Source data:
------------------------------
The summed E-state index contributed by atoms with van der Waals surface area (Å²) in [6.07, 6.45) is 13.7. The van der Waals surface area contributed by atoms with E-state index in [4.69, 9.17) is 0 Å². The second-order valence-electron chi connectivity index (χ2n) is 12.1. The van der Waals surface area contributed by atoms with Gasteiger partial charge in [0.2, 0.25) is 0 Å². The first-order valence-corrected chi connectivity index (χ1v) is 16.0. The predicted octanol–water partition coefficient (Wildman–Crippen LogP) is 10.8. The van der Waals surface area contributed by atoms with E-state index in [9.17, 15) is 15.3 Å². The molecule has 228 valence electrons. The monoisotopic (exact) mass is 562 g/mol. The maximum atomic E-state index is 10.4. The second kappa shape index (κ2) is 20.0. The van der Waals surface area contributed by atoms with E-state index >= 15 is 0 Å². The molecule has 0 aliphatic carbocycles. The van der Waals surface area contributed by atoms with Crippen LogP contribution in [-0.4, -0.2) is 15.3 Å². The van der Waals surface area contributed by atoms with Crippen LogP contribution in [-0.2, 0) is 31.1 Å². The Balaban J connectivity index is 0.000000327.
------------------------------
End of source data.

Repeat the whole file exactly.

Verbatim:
The summed E-state index contributed by atoms with van der Waals surface area (Å²) in [6.07, 6.45) is 13.7. The van der Waals surface area contributed by atoms with E-state index in [4.69, 9.17) is 0 Å². The second-order valence-electron chi connectivity index (χ2n) is 12.1. The van der Waals surface area contributed by atoms with Gasteiger partial charge in [0.2, 0.25) is 0 Å². The first-order valence-corrected chi connectivity index (χ1v) is 16.0. The predicted octanol–water partition coefficient (Wildman–Crippen LogP) is 10.8. The van der Waals surface area contributed by atoms with E-state index in [9.17, 15) is 15.3 Å². The molecule has 228 valence electrons. The monoisotopic (exact) mass is 562 g/mol. The maximum atomic E-state index is 10.4. The second kappa shape index (κ2) is 20.0. The van der Waals surface area contributed by atoms with E-state index >= 15 is 0 Å². The molecule has 0 aliphatic carbocycles. The van der Waals surface area contributed by atoms with Crippen LogP contribution in [-0.4, -0.2) is 15.3 Å². The van der Waals surface area contributed by atoms with Crippen LogP contribution in [-0.2, 0) is 31.1 Å². The Balaban J connectivity index is 0.000000327.